Bullying is usually associated with children and teens but truth is that it can happen to anyone at any place, at any age. Workplace bullying can harm both your mental and your physical health and several bullying victims suffer from anxiety, depression, headaches, high blood pressure, stomach issues, and more.
What is workplace bullying?
Workplace bullying is repeated inappropriate behavior, verbal, written or physical and it aims at intimidating, threatening, humiliating, or undermining the victim’s confidence.
What are its forms?
The majority (61%) of workplace bullies are bosses, according to the Workplace Bullying Institute’s survey. However the rest 39% comes from any direction in the organization chart and it can take several forms or a combination of the following:
The bully is usually loud and tries to intimidate more than one person at the same time so nobody stands up for the victim for fear of the consequences. Aggressive communication can include yelling and aggressive body language. This is often performed by a boss and it is the most obvious form of bullying.
The bully humiliates the victim by pointing out their mistakes, stealing their ideas, sabotaging them, and excluding them from important meetings, withholding information and resources. This is usually institutional, that is, the workplace accepts and allows bullying which may include unrealistic goals, forced overtime, etc. Bullies who take credit for someone else’s work or blame others may even end up being promoted.
c. Two-faced colleagues
This is for the one who pretends to be your friend and asks you “May I help you with anything?” but they never mean it as they never help and then, they undermine you behind your back. These are the colleagues that will also retaliate if the victim speaks up and they will accuse the victim of lying.
When the bully makes jokes against or picks on the victim and ultimately makes them feel sad or anxious for a situation. Sometimes the bully encourages others to pick on the victim as well by sharing the jokes against them. These are the colleagues who lack confidence and try to look superior in front of their colleagues.
What is NOT workplace bullying?
When management acts justifiably and reasonably serving the company’s goals, they can take decisions about poor performance and act correctively. They will also resolve conflict without taking sides.
Don’t mix bullying with discrimination
This is important and often neglected. I would know because I was discriminated when I was a postgrad student. Discrimination results in something negative for the victim, such as firing or demoting, on top of any mental and/or physical issues.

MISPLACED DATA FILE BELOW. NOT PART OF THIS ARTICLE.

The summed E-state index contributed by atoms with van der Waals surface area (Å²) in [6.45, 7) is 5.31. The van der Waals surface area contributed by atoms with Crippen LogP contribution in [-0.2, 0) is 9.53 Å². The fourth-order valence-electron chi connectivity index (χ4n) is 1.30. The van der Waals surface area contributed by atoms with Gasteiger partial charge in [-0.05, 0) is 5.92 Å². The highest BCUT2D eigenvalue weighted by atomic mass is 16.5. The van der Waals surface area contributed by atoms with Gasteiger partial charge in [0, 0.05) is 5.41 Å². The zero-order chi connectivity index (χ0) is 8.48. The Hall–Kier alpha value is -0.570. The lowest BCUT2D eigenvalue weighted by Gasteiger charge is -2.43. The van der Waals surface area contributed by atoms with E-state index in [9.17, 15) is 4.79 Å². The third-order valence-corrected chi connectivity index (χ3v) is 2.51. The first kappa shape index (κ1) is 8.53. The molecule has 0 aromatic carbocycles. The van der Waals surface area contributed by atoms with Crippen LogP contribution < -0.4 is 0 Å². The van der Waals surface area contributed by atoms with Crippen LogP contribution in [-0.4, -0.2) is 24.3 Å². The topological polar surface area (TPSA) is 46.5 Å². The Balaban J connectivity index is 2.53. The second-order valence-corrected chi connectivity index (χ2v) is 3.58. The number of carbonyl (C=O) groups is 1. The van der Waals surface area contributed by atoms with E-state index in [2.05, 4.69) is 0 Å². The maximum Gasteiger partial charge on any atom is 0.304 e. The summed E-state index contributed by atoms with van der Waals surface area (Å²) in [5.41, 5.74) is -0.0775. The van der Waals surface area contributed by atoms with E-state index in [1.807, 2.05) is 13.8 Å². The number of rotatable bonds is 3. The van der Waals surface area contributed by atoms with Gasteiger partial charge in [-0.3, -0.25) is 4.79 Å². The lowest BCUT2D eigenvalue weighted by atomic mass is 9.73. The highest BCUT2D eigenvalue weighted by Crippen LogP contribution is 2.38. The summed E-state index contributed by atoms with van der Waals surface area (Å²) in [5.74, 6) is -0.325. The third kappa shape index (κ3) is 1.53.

What to do?
Your time at the office shouldn’t be filled with negative emotions. If it is, remember that you need to take care of yourself and follow the next steps.
- Confirm that you experience bullying. Judge the situation objectively and confirm that you indeed face a bully. Make sure it is not harassment or discrimination.
- Don’t be afraid and stand up for yourself. Talk to your bully and tell them that you want them to stop it.
- Log the incidents. Who did what, where and when. If you decide to report the bully, you need to have specific examples.
- Take care of yourself. Exercise, spend time with loved ones, start a hobby or visit a therapist or coach who can help you cope. It is always best to find someone who specializes in counselling bullying victims so ask potential therapists questions about their experience.
- Remember that bullying is not illegal in most countries so make sure whether you are bullied or harassed.
- Talk to someone at work. If you have tried to make the bully stop, approach your manager (unless they are the bully) or someone else at the same hierarchy level or above them. You can always try to talk to HR (if there is an HR department). Always know what you want when you talk to someone. Do you want their help? Do you want you or the bully to be transferred? What will you do if you cannot get what you are after?
- Gauge the outcome after you talked to someone and think of your next steps. My next step was to quit because the C-level executives didn’t want to take sides and as we were less than 30 people, the bully could not been transferred. So start looking for a job, even if you follow the aforementioned options.
What to do if you witness a bullying incident at work
If you feel confident, speak up for the victim, when the bullying takes place. Otherwise, if the bully is not more senior than you, talk to them in person and explain to them that what they do is wrong. At the same time, offer your support to the victim. Tell them that you are there for them. When the bully sees that the victim finds support, they may reduce or stop the bullying altogether.
Finally if you are a leader, try learning more about Talent Management to make sure you keep your employees happy.